For the second time in as many Wembley outings, Anthony Joshua faces a world-title showdown against a fellow former super-heavyweight Olympic gold medallist.
The 28-year-old Briton climbed off the canvas to dramatically halt Wladimir Klitschko in the penultimate round at England's national stadium in April last year.
On Saturday, he defends his IBF, WBA and WBO titles against Russia's Alexander Povetkin who, like Joshua and Klitschko, also reached the peak of the amateur boxing world before turning professional.
But starring in national colours on the biggest stage is no guarantee of glory in the paid ranks, as our rundown of the previous six big men to stand on the top step of the podium shows.
1996 – Wladimir Klitschko
Klitschko beat Tonga's Paea Wolfgramm in Atlanta to win Olympic gold, an opponent he would overcome as a pro four years later. By that stage, Klitschko had already lost to journeyman Ross Puritty and stoppage defeats to Corrie Sanders and Lamon Brewster seemingly left him with nowhere to go. But a remodelled style under the great Emanuel Steward helped the Ukrainian to 18 consecutive world title defences. Tyson Fury ended his run and he went out in a blaze of glorious defeat to Joshua.
2000 – Audley Harrison
Superstardom beckoned for Harrison after his dominant triumph in Sydney but the outspoken Londoner rarely seemed suited to the professional ranks. His knockout of Michael Sprott to claim the European title while nursing a torn shoulder tendon marked a rare highlight, although it set up a somewhat pacifistic challenge for David Haye's WBA belt that made Harrison a subject of ridicule.
Nevertheless, he remains the trailblazer in terms of amateur boxing in the UK - his success in Sydney unlocking funding for those to come. Without 'A-Force', there would have been no Joshua, James DeGale or Amir Khan in the guise we know them today.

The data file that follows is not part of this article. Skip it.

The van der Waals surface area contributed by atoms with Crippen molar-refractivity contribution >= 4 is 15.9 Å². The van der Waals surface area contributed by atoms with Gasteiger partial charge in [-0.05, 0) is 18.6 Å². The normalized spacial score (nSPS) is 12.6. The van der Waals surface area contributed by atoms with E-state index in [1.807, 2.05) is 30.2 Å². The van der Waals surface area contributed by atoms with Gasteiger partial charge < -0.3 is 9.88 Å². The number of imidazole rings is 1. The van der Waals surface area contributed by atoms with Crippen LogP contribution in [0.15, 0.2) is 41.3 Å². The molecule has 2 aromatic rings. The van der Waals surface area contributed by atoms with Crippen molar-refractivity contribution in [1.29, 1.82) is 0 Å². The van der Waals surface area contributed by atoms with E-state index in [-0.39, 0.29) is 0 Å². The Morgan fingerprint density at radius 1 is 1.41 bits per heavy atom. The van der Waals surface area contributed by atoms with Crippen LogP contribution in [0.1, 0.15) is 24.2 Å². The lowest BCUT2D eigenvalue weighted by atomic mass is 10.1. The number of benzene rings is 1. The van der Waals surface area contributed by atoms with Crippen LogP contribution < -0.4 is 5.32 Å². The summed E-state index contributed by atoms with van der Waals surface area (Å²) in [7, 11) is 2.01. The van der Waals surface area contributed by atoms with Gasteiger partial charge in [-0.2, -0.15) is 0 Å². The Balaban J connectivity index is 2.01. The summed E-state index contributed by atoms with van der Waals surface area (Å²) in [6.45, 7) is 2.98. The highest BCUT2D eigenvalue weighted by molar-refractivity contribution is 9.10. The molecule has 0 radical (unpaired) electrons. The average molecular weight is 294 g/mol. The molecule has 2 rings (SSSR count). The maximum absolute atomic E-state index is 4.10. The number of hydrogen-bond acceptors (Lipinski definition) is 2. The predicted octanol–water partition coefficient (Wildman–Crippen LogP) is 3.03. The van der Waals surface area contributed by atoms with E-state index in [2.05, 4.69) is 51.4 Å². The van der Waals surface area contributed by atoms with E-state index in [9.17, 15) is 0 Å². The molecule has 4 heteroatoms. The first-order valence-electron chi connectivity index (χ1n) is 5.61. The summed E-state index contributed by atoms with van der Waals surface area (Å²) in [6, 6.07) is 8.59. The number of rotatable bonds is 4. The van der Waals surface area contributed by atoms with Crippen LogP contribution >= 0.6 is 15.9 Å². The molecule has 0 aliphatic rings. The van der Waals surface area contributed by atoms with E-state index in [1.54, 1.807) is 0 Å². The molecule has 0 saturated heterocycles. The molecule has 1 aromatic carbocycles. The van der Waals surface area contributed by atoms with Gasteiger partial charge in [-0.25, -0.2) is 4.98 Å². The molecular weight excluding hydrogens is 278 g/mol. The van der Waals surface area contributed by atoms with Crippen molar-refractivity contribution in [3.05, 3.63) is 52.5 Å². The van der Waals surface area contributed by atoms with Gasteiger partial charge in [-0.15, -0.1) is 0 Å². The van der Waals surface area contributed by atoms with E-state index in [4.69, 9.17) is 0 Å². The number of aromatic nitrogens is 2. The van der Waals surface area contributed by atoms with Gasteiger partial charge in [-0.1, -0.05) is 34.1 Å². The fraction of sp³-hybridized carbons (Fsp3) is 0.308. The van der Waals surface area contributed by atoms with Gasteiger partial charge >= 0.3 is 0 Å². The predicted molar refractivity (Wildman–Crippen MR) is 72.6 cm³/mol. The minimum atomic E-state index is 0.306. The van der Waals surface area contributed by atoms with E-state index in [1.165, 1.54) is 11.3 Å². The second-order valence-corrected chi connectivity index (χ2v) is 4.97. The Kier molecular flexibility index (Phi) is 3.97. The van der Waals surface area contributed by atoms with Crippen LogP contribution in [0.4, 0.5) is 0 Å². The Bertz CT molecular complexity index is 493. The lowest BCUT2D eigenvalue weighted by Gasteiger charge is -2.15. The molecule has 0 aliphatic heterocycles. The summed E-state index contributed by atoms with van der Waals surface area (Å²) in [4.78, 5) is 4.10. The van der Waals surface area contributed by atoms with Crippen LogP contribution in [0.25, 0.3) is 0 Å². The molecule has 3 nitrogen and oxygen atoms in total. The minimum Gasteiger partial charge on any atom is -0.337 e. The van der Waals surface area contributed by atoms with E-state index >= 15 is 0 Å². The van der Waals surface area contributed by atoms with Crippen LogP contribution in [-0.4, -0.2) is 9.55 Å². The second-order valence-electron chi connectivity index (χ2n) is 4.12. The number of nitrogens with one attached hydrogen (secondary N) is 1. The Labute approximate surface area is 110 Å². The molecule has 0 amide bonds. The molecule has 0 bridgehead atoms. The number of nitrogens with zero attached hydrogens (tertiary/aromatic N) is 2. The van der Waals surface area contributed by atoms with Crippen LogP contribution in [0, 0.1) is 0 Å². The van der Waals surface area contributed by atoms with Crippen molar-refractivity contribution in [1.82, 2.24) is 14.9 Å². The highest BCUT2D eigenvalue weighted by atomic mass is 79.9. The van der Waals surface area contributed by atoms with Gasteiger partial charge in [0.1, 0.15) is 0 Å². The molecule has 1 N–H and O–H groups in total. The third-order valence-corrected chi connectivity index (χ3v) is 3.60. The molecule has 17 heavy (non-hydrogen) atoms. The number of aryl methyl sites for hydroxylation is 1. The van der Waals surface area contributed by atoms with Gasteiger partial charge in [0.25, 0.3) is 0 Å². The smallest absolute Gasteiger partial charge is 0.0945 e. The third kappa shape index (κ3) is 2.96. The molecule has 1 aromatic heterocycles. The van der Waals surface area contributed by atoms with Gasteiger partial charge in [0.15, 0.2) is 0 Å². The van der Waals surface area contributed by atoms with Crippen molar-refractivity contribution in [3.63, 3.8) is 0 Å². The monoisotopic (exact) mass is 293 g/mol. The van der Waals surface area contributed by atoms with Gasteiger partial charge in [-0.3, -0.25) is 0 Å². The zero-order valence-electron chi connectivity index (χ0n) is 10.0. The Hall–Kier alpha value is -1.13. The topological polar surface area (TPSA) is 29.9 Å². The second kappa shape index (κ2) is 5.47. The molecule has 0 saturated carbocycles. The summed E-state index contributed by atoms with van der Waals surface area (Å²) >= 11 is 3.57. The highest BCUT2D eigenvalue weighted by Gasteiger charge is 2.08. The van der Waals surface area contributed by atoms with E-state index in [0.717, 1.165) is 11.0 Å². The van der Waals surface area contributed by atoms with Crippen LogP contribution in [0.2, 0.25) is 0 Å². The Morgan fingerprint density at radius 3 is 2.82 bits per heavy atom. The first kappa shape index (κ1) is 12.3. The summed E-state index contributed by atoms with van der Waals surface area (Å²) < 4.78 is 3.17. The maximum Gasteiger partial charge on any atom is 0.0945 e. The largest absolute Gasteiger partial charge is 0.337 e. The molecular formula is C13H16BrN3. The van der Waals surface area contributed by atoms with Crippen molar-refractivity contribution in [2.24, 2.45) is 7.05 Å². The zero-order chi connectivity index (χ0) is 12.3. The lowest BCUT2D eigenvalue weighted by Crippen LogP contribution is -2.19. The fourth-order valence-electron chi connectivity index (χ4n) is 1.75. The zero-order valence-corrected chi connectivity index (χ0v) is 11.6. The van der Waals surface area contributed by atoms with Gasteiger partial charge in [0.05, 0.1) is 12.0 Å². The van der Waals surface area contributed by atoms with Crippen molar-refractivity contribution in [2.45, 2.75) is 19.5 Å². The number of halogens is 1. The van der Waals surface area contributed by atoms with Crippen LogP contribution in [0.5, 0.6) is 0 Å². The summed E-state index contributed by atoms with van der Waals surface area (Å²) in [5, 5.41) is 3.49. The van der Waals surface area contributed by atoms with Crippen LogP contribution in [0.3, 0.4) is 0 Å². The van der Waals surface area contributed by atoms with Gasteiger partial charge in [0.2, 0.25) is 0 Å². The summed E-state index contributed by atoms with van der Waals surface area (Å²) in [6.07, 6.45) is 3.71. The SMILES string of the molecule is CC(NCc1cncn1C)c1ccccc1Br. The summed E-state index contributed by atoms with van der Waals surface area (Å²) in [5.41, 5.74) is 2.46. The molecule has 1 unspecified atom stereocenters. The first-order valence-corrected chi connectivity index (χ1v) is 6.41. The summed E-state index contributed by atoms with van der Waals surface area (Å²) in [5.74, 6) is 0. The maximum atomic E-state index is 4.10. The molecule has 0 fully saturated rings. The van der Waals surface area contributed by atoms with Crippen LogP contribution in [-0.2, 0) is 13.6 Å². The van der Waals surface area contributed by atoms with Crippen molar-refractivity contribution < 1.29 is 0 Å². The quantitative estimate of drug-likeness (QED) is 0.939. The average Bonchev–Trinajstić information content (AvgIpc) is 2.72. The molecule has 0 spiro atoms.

2004 – Alexander Povetkin
A walkover at the expense of Egypt's Mohamed Aly granted Povetkin Olympic gold in underwhelming fashion, arguably a foreshadowing of a paid career that has combined impressive achievement with little fanfare. He outpointed Ruslan Chagaev to claim the WBA crown in 2011, defending his title four times before losing to Klitschko in Moscow. That remains Povetkin's only professional loss but eight subsequent wins have come alongside failed drugs tests and the associated reputational ruin. Wembley is his cavernous last chance saloon.
2008 – Roberto Cammarelle
A stalwart of the Olympic super-heavyweight scene, Cammarelle was never tempted to trade in his day job as an officer with the Italian State Police for a shot in boxing's glamour division. Beaten in the 2004 semi-final by Povetkin, Cammarelle stopped David Price in the semi-finals and overcame home favourite Zhang Zhilei in the same fashion for gold at Beijing 2008. Four years later, he came agonisingly close to defending his title…
2012 – Anthony Joshua
Locked at 18-18 with the technically superb southpaw Cammarelle, Joshua was awarded a countback victory to spark bedlam in London. AJ's march through his professional foes to date has been met with similarly rapturous acclaim. He made short work of Charles Martin to become IBF champion in April 2016, just his 16th contest since turning over. His defining night against Klitschko secured the WBA title and the Povetkin bout is his first while in possession of the WBO strap taken from Joseph Parker earlier this year.
2016 – Tony Yoka
British hopes of back-to-back super-heavyweight golds ended when Yoka was controversially awarded the verdict in his Rio final against Joe Joyce. The Frenchman has won all five of his professional fights, four inside the distance, but will not be adding to that record in his homeland any time soon. The French Anti-Doping Agency has handed him a one-year ban for missing several tests in the space of a year.
"There was negligence on my part, especially after the Olympics," Yoka said, as quoted by Boxing News. "But this is not a doping case. There has never been any medication taken. I'm told I could box abroad, but I'm not interested. I always said I wanted to box in my country and bring the first world heavyweight championship belt here."